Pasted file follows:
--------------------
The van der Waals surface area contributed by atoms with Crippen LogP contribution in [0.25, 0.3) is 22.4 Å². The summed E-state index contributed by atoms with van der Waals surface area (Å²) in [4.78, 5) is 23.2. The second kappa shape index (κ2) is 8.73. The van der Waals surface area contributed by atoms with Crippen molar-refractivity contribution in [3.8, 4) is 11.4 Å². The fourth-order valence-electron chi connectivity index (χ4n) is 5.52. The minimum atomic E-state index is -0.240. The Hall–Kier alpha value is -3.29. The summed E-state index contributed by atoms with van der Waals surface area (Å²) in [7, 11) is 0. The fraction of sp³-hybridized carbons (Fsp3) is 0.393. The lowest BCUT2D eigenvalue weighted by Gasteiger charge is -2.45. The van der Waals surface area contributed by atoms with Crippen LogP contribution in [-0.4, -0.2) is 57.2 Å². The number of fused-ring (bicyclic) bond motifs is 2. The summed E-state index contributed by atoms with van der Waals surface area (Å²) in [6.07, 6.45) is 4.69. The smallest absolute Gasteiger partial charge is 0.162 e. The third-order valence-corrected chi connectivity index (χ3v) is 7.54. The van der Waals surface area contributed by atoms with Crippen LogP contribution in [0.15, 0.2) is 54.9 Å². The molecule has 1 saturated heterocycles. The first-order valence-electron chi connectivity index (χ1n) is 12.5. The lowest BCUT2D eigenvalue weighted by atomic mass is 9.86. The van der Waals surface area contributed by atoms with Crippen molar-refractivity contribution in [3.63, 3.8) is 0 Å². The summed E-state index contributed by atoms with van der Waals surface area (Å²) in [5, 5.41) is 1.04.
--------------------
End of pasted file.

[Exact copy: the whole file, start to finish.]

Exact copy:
The van der Waals surface area contributed by atoms with Crippen LogP contribution in [0.25, 0.3) is 22.4 Å². The summed E-state index contributed by atoms with van der Waals surface area (Å²) in [4.78, 5) is 23.2. The second kappa shape index (κ2) is 8.73. The van der Waals surface area contributed by atoms with Crippen molar-refractivity contribution in [3.8, 4) is 11.4 Å². The fourth-order valence-electron chi connectivity index (χ4n) is 5.52. The minimum atomic E-state index is -0.240. The Hall–Kier alpha value is -3.29. The summed E-state index contributed by atoms with van der Waals surface area (Å²) in [7, 11) is 0. The fraction of sp³-hybridized carbons (Fsp3) is 0.393. The lowest BCUT2D eigenvalue weighted by Gasteiger charge is -2.45. The van der Waals surface area contributed by atoms with Crippen LogP contribution in [-0.4, -0.2) is 57.2 Å². The number of fused-ring (bicyclic) bond motifs is 2. The summed E-state index contributed by atoms with van der Waals surface area (Å²) in [6.07, 6.45) is 4.69. The smallest absolute Gasteiger partial charge is 0.162 e. The third-order valence-corrected chi connectivity index (χ3v) is 7.54. The van der Waals surface area contributed by atoms with Crippen LogP contribution in [0.15, 0.2) is 54.9 Å². The molecule has 1 saturated heterocycles. The first-order valence-electron chi connectivity index (χ1n) is 12.5. The lowest BCUT2D eigenvalue weighted by atomic mass is 9.86. The van der Waals surface area contributed by atoms with Crippen molar-refractivity contribution in [3.63, 3.8) is 0 Å². The summed E-state index contributed by atoms with van der Waals surface area (Å²) in [5, 5.41) is 1.04.